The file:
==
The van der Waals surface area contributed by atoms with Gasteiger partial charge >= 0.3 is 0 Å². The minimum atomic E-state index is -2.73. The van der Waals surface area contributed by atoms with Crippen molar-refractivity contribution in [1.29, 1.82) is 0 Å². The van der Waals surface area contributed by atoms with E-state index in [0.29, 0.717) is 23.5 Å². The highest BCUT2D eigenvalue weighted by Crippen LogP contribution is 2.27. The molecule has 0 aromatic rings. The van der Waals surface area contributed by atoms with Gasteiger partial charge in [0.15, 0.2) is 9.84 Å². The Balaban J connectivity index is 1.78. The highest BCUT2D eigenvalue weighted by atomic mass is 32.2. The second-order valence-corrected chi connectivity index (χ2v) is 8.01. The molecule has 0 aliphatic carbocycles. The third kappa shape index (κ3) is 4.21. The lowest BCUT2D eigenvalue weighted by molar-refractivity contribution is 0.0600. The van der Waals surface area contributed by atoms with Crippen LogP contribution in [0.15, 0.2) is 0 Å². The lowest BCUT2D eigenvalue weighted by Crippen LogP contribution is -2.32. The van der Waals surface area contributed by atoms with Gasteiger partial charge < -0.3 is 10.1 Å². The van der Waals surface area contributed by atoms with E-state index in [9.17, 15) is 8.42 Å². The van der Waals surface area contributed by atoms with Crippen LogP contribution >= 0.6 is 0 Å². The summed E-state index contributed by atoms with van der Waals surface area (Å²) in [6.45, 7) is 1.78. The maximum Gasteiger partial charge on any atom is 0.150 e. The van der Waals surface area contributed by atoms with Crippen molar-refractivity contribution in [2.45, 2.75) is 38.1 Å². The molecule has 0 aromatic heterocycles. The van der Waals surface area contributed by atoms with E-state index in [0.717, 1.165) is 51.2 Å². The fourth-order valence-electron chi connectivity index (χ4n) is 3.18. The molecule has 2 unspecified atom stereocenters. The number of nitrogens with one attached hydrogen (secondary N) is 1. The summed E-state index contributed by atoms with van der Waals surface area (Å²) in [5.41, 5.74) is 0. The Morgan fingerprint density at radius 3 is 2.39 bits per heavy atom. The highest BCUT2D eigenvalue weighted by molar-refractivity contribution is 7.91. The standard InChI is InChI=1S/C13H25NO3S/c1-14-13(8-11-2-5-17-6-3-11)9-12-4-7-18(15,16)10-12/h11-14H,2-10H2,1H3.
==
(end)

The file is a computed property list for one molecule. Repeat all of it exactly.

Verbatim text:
The van der Waals surface area contributed by atoms with Gasteiger partial charge >= 0.3 is 0 Å². The minimum atomic E-state index is -2.73. The van der Waals surface area contributed by atoms with Crippen molar-refractivity contribution in [1.29, 1.82) is 0 Å². The van der Waals surface area contributed by atoms with E-state index in [0.29, 0.717) is 23.5 Å². The highest BCUT2D eigenvalue weighted by Crippen LogP contribution is 2.27. The molecule has 0 aromatic rings. The van der Waals surface area contributed by atoms with Gasteiger partial charge in [0.15, 0.2) is 9.84 Å². The Balaban J connectivity index is 1.78. The highest BCUT2D eigenvalue weighted by atomic mass is 32.2. The second-order valence-corrected chi connectivity index (χ2v) is 8.01. The molecule has 0 aliphatic carbocycles. The third kappa shape index (κ3) is 4.21. The lowest BCUT2D eigenvalue weighted by molar-refractivity contribution is 0.0600. The van der Waals surface area contributed by atoms with Crippen LogP contribution in [0.15, 0.2) is 0 Å². The lowest BCUT2D eigenvalue weighted by Crippen LogP contribution is -2.32. The van der Waals surface area contributed by atoms with Gasteiger partial charge < -0.3 is 10.1 Å². The van der Waals surface area contributed by atoms with E-state index in [9.17, 15) is 8.42 Å². The van der Waals surface area contributed by atoms with Crippen LogP contribution >= 0.6 is 0 Å². The summed E-state index contributed by atoms with van der Waals surface area (Å²) in [6.45, 7) is 1.78. The maximum Gasteiger partial charge on any atom is 0.150 e. The van der Waals surface area contributed by atoms with Crippen molar-refractivity contribution in [2.45, 2.75) is 38.1 Å². The molecule has 0 aromatic heterocycles. The van der Waals surface area contributed by atoms with E-state index in [0.717, 1.165) is 51.2 Å². The fourth-order valence-electron chi connectivity index (χ4n) is 3.18. The molecule has 2 unspecified atom stereocenters. The number of nitrogens with one attached hydrogen (secondary N) is 1. The summed E-state index contributed by atoms with van der Waals surface area (Å²) in [5.41, 5.74) is 0. The Morgan fingerprint density at radius 3 is 2.39 bits per heavy atom. The highest BCUT2D eigenvalue weighted by molar-refractivity contribution is 7.91. The standard InChI is InChI=1S/C13H25NO3S/c1-14-13(8-11-2-5-17-6-3-11)9-12-4-7-18(15,16)10-12/h11-14H,2-10H2,1H3.